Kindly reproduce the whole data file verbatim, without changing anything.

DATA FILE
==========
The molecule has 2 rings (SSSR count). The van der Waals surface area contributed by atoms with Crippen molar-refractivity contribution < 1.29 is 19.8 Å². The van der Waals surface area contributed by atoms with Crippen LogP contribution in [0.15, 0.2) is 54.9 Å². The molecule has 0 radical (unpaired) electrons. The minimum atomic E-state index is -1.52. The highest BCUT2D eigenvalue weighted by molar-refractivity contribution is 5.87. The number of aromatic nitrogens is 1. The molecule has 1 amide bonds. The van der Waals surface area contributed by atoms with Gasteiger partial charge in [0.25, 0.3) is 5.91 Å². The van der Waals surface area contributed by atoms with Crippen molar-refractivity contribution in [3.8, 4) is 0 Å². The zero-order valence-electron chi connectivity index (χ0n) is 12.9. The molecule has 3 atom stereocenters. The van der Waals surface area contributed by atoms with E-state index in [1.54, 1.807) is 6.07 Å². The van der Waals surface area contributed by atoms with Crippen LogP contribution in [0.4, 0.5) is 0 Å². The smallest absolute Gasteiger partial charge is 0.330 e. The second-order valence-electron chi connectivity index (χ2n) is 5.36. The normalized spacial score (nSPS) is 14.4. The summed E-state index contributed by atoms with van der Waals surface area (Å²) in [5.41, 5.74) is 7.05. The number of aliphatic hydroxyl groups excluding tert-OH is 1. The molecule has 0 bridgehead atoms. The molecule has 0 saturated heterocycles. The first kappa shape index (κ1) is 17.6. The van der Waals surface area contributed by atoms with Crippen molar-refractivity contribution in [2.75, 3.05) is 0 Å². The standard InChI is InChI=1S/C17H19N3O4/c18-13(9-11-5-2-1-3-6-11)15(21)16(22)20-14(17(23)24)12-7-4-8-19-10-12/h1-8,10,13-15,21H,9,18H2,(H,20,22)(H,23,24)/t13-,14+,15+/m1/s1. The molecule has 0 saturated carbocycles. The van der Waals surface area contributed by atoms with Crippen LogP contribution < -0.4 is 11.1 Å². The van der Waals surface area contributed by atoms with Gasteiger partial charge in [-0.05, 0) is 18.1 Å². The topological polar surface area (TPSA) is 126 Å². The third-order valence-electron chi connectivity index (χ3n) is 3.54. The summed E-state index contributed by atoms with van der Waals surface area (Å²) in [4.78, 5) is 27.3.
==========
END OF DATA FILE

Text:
The molecule has 2 rings (SSSR count). The van der Waals surface area contributed by atoms with Crippen molar-refractivity contribution < 1.29 is 19.8 Å². The van der Waals surface area contributed by atoms with Crippen LogP contribution in [0.15, 0.2) is 54.9 Å². The molecule has 0 radical (unpaired) electrons. The minimum atomic E-state index is -1.52. The highest BCUT2D eigenvalue weighted by molar-refractivity contribution is 5.87. The number of aromatic nitrogens is 1. The molecule has 1 amide bonds. The van der Waals surface area contributed by atoms with Gasteiger partial charge in [0.25, 0.3) is 5.91 Å². The van der Waals surface area contributed by atoms with Crippen molar-refractivity contribution in [3.8, 4) is 0 Å². The zero-order valence-electron chi connectivity index (χ0n) is 12.9. The molecule has 3 atom stereocenters. The van der Waals surface area contributed by atoms with E-state index in [1.54, 1.807) is 6.07 Å². The van der Waals surface area contributed by atoms with Crippen LogP contribution in [0.4, 0.5) is 0 Å². The smallest absolute Gasteiger partial charge is 0.330 e. The second-order valence-electron chi connectivity index (χ2n) is 5.36. The normalized spacial score (nSPS) is 14.4. The summed E-state index contributed by atoms with van der Waals surface area (Å²) in [5.41, 5.74) is 7.05. The number of aliphatic hydroxyl groups excluding tert-OH is 1. The molecule has 0 bridgehead atoms. The molecule has 0 saturated heterocycles. The first kappa shape index (κ1) is 17.6. The van der Waals surface area contributed by atoms with Crippen molar-refractivity contribution in [2.75, 3.05) is 0 Å². The standard InChI is InChI=1S/C17H19N3O4/c18-13(9-11-5-2-1-3-6-11)15(21)16(22)20-14(17(23)24)12-7-4-8-19-10-12/h1-8,10,13-15,21H,9,18H2,(H,20,22)(H,23,24)/t13-,14+,15+/m1/s1. The molecule has 0 saturated carbocycles. The van der Waals surface area contributed by atoms with Crippen LogP contribution < -0.4 is 11.1 Å². The van der Waals surface area contributed by atoms with Gasteiger partial charge in [-0.05, 0) is 18.1 Å². The topological polar surface area (TPSA) is 126 Å². The third-order valence-electron chi connectivity index (χ3n) is 3.54. The summed E-state index contributed by atoms with van der Waals surface area (Å²) in [4.78, 5) is 27.3.